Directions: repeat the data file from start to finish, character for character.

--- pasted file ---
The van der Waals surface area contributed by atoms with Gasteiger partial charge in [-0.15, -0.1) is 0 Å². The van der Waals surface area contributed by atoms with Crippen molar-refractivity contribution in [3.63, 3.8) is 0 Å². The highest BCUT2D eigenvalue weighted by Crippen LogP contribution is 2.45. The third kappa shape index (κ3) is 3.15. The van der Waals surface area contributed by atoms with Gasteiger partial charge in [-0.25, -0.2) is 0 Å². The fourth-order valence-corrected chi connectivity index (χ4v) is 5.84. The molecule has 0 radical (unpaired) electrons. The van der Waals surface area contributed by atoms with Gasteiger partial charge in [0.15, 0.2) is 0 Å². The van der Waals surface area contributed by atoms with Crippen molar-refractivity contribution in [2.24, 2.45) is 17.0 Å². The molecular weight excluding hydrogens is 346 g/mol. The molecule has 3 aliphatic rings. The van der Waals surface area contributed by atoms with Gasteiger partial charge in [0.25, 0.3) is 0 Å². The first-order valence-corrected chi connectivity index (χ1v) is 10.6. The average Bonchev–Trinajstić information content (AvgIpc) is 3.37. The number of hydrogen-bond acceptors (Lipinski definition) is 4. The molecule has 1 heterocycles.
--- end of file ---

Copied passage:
The van der Waals surface area contributed by atoms with Gasteiger partial charge in [-0.15, -0.1) is 0 Å². The van der Waals surface area contributed by atoms with Crippen molar-refractivity contribution in [3.63, 3.8) is 0 Å². The highest BCUT2D eigenvalue weighted by Crippen LogP contribution is 2.45. The third kappa shape index (κ3) is 3.15. The van der Waals surface area contributed by atoms with Gasteiger partial charge in [-0.25, -0.2) is 0 Å². The fourth-order valence-corrected chi connectivity index (χ4v) is 5.84. The molecule has 0 radical (unpaired) electrons. The van der Waals surface area contributed by atoms with Gasteiger partial charge in [0.15, 0.2) is 0 Å². The van der Waals surface area contributed by atoms with Crippen molar-refractivity contribution in [2.24, 2.45) is 17.0 Å². The molecular weight excluding hydrogens is 346 g/mol. The molecule has 3 aliphatic rings. The van der Waals surface area contributed by atoms with Gasteiger partial charge in [0.25, 0.3) is 0 Å². The first-order valence-corrected chi connectivity index (χ1v) is 10.6. The average Bonchev–Trinajstić information content (AvgIpc) is 3.37. The number of hydrogen-bond acceptors (Lipinski definition) is 4. The molecule has 1 heterocycles.